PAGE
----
Tracing Back Roots

An Album By

We Came As Romans

Review by

Listen now

How audiences and fans adopt bands and make them figureheads for a genre is bizarre. (It’s not the first, it’s never the last and it’s always a tricky game of “staying true to your roots” without selling out.) The world seems to have anointed We Came As Romans as the captains of their genre, making them their headliners, leading the melodic metalcore charge.

The band released their first full-length record in late 2009, and through the grind of the music business, they toured, released, re-released, promoted, covered Justin Timberlake on a Pop Goes… compilation and did everything they could with the support of their label, Equal Vision, to make them a success. Their hard work paid off, with To Plant a Seed eventually selling in the six figures.

They did nothing but rise from there, and, most likely thanks to the non-stop touring and pavement pounding, their second release, Understanding What We’ve Grown to Be, released to grand success, and in continuing their blue collar tour ethic, Tracing Back Roots has already charted in the single digits on Billboard. It’s clear they’re doing something right.

Quite literally, judging the music for music’s sake, the songs are incredibly well-produced (as they should be with the band’s stature), and the songwriting careens through enough metalcore to appease the moshers, enough singing to make the women swoon, and is peppered with enough softness to make it accessible without going full wuss on their fans.

The only minor hiccup is that there isn’t any innovation here. Groundbreaking? No. Enjoyable? Absolutely. Some of the melodies are sticky, and the album breeds a group mentality. But the tricky thing about listening to and judging We Came As Romans is that they’re the forebearers of their genre. How do you fault Adam Sandler for putting out another comedy, when the last five have made millions? Obviously, people enjoy the band’s music, and if it gets a (literal) million people going, they’re doing something right. As it’s only the third album in the band’s discography, it all but solidifies them as the figureheads for their world. I just hope the fourth album doesn’t get complacent.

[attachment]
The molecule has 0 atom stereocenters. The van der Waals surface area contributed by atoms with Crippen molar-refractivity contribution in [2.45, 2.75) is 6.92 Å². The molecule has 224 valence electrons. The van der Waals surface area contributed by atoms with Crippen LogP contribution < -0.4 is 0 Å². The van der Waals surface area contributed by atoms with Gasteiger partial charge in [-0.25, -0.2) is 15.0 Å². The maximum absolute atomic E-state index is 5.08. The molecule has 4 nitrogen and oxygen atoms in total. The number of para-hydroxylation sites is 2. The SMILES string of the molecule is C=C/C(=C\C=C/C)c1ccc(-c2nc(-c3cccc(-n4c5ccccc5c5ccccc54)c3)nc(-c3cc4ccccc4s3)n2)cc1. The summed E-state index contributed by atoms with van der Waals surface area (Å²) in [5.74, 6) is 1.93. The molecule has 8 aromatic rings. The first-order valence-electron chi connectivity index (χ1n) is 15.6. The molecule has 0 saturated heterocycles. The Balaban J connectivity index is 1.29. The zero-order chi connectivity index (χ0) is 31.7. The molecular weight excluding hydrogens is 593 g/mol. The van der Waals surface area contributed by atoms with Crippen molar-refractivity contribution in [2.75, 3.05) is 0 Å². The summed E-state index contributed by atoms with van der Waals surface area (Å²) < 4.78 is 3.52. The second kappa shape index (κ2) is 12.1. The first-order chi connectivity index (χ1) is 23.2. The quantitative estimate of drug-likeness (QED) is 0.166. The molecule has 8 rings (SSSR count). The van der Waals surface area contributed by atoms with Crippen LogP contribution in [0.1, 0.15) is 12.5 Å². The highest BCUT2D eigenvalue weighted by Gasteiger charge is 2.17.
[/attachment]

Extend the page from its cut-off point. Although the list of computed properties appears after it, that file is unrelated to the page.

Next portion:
Features

Comrades 2020

Becoming Comrades

The trio of Comrades – husband and wife Joe and Laura McElroy alongside drummer John Gaskil – is used to living in a van and touring the country. Now, their new normal has provided them with a moment to "be adults" for once. We recently sat down with the McElroys to talk more about the spiritual reality within life, how soon they'll be able to release new music, and how koalas are their new normal.

By

Photo by Quinsey Sablan

Full Feature
Tigerwine 2020

A Disparate Vintage

On Tigerwine's latest, 'Nothing is for You,' vocalist and lyricist Trobee departs from the band's last effort as a concept record to write about an array subjects. Notably, Trobee tackles his evolution from rigid belief system to an acceptance and understanding of other ideas: "Through touring and becoming close with those very people I was taught to be afraid of, I realized how untrue it all is."

By

Full Feature
All Features